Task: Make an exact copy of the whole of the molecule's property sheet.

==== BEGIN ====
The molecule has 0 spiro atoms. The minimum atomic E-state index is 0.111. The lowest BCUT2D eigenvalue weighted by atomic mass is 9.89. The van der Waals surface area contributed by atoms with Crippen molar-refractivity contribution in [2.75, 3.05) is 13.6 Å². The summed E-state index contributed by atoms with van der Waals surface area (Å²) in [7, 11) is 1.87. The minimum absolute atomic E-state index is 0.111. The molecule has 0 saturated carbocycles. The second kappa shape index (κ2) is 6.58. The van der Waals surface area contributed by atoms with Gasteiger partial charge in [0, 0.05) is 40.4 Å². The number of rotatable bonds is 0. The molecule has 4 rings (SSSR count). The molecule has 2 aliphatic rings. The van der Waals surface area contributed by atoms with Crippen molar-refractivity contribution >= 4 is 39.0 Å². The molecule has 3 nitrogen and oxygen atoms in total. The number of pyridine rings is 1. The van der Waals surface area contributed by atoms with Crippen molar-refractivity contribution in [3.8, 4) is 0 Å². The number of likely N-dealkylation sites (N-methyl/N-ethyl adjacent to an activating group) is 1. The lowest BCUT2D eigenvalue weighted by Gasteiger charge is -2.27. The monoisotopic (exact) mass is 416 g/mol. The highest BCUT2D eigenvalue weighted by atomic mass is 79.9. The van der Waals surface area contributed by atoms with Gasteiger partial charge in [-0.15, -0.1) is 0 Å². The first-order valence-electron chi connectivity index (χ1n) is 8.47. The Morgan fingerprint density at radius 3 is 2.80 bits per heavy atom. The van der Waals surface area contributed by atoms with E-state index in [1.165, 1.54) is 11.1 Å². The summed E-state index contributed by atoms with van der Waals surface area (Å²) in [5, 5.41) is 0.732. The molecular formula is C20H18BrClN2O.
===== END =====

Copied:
The molecule has 0 spiro atoms. The minimum atomic E-state index is 0.111. The lowest BCUT2D eigenvalue weighted by atomic mass is 9.89. The van der Waals surface area contributed by atoms with Crippen molar-refractivity contribution in [2.75, 3.05) is 13.6 Å². The summed E-state index contributed by atoms with van der Waals surface area (Å²) in [7, 11) is 1.87. The minimum absolute atomic E-state index is 0.111. The molecule has 0 saturated carbocycles. The second kappa shape index (κ2) is 6.58. The van der Waals surface area contributed by atoms with Gasteiger partial charge in [0, 0.05) is 40.4 Å². The number of rotatable bonds is 0. The molecule has 4 rings (SSSR count). The molecule has 2 aliphatic rings. The van der Waals surface area contributed by atoms with Crippen molar-refractivity contribution >= 4 is 39.0 Å². The molecule has 3 nitrogen and oxygen atoms in total. The number of pyridine rings is 1. The van der Waals surface area contributed by atoms with Crippen molar-refractivity contribution in [3.8, 4) is 0 Å². The number of likely N-dealkylation sites (N-methyl/N-ethyl adjacent to an activating group) is 1. The lowest BCUT2D eigenvalue weighted by Gasteiger charge is -2.27. The monoisotopic (exact) mass is 416 g/mol. The highest BCUT2D eigenvalue weighted by atomic mass is 79.9. The van der Waals surface area contributed by atoms with Gasteiger partial charge in [-0.15, -0.1) is 0 Å². The first-order valence-electron chi connectivity index (χ1n) is 8.47. The Morgan fingerprint density at radius 3 is 2.80 bits per heavy atom. The van der Waals surface area contributed by atoms with E-state index in [1.165, 1.54) is 11.1 Å². The summed E-state index contributed by atoms with van der Waals surface area (Å²) in [5, 5.41) is 0.732. The molecular formula is C20H18BrClN2O.